Prominent Hindi writer Hari Krishna Devsare, known for his prolific work in the field of children's literature, died today at the age of 75.
His son Shashin Devsare said the author, who had been battling a prolonged illness, died at a hospital in Indirapuram in Ghaziabad.
Born on March 9, 1938 in Nagod in Madhya Pradesh, Devsare was one of the foremost names in the field of Hindi literature and a recipient of the 2011 Sahitya Akademi Bala Sahitya Puraskar for lifetime contribution to children's literature.
Devsare, who authored over 300 books, also received other awards and honours, including Bal Sahityakar Samman, Bal Sahitya Samman of Uttar Pradesh Hindi Sansthan, Kriti Samman (2001) and Sahityakar Samman (2004) of the Hindi Akademi.
Devsare, is said to have also obtained the first doctorate in the country in Indian children's literature.
Known for experimentation in his writings, Devsare had launched a serious debate by questioning the relevance of the tales of kings and queens and fairies in the modern context.
He encouraged creativity in children's literature in Indian languages and tried to fill the vacuum in science fiction and one-act plays for children.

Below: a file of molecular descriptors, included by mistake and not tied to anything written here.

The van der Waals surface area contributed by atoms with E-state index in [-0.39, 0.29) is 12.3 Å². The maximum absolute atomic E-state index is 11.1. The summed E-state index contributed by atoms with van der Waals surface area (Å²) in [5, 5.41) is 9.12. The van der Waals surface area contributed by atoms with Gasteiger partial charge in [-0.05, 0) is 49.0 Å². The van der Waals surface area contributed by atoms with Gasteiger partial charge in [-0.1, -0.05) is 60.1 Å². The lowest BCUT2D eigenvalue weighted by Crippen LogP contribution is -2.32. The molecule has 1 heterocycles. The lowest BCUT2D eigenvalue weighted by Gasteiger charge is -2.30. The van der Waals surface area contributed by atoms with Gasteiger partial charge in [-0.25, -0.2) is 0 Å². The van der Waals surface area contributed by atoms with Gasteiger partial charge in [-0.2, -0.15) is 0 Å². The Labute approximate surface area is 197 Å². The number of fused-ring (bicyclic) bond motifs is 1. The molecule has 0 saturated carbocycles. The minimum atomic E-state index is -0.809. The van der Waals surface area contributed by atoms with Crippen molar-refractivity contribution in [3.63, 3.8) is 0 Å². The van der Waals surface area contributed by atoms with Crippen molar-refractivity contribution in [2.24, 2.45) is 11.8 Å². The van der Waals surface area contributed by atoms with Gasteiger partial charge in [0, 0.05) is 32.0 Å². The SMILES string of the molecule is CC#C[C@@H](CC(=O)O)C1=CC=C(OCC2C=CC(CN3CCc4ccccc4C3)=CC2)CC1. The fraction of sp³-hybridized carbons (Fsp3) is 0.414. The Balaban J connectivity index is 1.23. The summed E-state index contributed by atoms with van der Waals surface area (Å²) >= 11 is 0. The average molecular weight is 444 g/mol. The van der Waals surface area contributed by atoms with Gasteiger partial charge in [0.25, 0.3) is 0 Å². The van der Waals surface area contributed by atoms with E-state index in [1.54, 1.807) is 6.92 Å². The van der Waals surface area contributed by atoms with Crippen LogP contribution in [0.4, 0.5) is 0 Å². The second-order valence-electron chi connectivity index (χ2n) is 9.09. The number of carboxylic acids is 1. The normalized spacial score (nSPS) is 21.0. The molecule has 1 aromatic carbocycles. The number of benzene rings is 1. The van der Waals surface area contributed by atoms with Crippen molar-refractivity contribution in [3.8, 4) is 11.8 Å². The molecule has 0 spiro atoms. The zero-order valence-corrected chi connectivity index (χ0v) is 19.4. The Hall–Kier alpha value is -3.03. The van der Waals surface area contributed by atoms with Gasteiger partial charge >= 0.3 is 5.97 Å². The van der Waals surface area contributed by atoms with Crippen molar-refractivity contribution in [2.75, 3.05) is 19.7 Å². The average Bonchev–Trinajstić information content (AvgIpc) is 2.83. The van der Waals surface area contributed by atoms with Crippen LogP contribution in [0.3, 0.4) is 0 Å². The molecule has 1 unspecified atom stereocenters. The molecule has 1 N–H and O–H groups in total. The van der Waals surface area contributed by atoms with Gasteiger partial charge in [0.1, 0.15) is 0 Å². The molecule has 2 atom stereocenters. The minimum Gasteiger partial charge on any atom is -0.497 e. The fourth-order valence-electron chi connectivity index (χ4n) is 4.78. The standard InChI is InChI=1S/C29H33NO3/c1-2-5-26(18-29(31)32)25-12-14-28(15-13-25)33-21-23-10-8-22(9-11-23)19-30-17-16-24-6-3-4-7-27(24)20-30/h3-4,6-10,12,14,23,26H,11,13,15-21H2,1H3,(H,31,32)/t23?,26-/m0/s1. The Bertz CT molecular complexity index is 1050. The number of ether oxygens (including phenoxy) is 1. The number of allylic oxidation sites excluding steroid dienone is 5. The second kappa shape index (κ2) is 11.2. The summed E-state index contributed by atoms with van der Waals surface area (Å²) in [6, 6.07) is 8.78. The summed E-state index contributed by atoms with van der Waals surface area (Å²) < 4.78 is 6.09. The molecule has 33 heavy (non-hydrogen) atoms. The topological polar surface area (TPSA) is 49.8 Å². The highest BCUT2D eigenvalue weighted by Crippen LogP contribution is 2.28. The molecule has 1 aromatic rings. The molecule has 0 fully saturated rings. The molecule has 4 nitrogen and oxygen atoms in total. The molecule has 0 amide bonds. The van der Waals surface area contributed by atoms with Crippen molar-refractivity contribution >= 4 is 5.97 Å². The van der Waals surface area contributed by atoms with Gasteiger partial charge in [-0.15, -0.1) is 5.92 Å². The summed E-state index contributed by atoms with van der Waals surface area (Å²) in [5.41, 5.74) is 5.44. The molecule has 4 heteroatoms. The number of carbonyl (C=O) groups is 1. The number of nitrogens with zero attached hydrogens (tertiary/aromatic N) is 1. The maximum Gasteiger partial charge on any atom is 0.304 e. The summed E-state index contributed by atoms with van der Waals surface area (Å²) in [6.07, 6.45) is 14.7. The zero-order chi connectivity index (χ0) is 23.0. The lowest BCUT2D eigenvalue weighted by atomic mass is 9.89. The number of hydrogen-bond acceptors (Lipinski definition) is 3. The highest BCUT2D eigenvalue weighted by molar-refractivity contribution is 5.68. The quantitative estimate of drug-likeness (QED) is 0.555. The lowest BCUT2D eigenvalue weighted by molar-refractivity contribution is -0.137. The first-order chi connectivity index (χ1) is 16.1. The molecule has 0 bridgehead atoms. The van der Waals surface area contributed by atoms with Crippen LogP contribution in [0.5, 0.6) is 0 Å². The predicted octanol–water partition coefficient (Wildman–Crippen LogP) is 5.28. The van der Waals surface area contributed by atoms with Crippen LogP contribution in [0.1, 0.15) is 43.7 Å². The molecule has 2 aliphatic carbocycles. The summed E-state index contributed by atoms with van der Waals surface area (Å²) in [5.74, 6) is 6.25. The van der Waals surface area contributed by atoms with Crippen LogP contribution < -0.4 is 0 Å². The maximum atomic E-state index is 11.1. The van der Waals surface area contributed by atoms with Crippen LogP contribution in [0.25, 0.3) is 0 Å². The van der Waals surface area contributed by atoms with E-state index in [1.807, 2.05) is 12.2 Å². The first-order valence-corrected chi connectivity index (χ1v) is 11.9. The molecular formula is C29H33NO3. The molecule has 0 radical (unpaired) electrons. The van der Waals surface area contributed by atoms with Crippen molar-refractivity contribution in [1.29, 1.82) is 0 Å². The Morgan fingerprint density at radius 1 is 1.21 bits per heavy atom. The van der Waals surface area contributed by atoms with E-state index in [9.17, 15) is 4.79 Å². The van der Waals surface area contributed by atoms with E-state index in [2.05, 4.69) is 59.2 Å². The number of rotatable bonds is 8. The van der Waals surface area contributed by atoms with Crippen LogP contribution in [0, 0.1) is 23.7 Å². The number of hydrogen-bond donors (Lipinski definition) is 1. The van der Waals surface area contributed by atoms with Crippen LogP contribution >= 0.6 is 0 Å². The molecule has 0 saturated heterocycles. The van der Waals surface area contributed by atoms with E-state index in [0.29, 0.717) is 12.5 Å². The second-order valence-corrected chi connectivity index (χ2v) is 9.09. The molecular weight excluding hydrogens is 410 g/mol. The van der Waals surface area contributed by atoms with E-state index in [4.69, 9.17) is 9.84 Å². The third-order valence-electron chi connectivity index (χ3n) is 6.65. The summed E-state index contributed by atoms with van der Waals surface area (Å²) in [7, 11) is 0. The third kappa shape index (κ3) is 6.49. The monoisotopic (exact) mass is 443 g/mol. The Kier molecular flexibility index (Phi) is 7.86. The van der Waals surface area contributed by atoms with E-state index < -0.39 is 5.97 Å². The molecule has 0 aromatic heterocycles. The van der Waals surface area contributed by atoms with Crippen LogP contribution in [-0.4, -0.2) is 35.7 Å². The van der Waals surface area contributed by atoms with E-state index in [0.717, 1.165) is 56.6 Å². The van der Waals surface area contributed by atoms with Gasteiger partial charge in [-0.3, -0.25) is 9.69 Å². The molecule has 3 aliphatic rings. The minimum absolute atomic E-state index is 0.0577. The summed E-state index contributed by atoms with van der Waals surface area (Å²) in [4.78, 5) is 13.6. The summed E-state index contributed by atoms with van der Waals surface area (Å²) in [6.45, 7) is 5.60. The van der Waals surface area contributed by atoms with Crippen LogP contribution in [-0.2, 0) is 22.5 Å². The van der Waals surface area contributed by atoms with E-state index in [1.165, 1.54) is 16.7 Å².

"Devsare was instrumental in compiling Hindi Bal Sahitya Ek Rachna, a seminal book on the history of children's literature, a milestone in the history of publishing," said an official of the Sahitya Akademi.
Devsare also served for 10 years as the editor of popular Parag magazine in Hindi and was awarded the first 'Vatsalya Award', instituted to celebrate and recognise excellent writing in this genre.
"Devsare used to work for the All India Radio for nearly 22 years before he took voluntary retirement and headed Parag magazine. He also used to write scripts for serials, telefilms and programmes based on science and technology. He also used to write poems," said the Sahitya Akademi official.
"He has also translated a number of international works for children including those by Hans Christian Andersen and the Grimm Brothers," said the official.
The author had also participated in the World Hindi conference in New York in 2007.
"My father who has immortalised with his prolific and vast range of work in literature and particularly Indian children's Literature died on Children's Day," said Shashin.
Devsare is survived by his wife, two sons, a daughter and five grandchildren.